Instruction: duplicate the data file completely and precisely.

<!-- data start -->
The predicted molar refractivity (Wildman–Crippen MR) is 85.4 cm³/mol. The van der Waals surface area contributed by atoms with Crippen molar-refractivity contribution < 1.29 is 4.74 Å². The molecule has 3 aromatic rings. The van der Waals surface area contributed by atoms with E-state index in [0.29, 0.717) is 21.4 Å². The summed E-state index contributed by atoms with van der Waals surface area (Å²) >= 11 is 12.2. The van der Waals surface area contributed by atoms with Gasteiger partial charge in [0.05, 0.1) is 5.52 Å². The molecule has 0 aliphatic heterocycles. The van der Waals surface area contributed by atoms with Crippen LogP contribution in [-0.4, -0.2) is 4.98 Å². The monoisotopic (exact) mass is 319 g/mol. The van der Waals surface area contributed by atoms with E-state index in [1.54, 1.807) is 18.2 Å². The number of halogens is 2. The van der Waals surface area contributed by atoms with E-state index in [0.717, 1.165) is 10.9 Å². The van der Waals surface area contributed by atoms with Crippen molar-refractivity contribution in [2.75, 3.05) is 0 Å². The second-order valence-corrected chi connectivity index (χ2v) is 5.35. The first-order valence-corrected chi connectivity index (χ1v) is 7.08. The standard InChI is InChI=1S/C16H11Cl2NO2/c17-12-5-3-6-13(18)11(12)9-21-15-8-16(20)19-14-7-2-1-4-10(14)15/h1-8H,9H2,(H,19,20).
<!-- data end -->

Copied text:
The predicted molar refractivity (Wildman–Crippen MR) is 85.4 cm³/mol. The van der Waals surface area contributed by atoms with Crippen molar-refractivity contribution < 1.29 is 4.74 Å². The molecule has 3 aromatic rings. The van der Waals surface area contributed by atoms with E-state index in [0.29, 0.717) is 21.4 Å². The summed E-state index contributed by atoms with van der Waals surface area (Å²) >= 11 is 12.2. The van der Waals surface area contributed by atoms with Gasteiger partial charge in [0.05, 0.1) is 5.52 Å². The molecule has 0 aliphatic heterocycles. The van der Waals surface area contributed by atoms with Crippen LogP contribution in [-0.4, -0.2) is 4.98 Å². The monoisotopic (exact) mass is 319 g/mol. The van der Waals surface area contributed by atoms with E-state index in [1.54, 1.807) is 18.2 Å². The number of halogens is 2. The van der Waals surface area contributed by atoms with E-state index in [0.717, 1.165) is 10.9 Å². The van der Waals surface area contributed by atoms with Crippen molar-refractivity contribution in [2.75, 3.05) is 0 Å². The second-order valence-corrected chi connectivity index (χ2v) is 5.35. The first-order valence-corrected chi connectivity index (χ1v) is 7.08. The standard InChI is InChI=1S/C16H11Cl2NO2/c17-12-5-3-6-13(18)11(12)9-21-15-8-16(20)19-14-7-2-1-4-10(14)15/h1-8H,9H2,(H,19,20).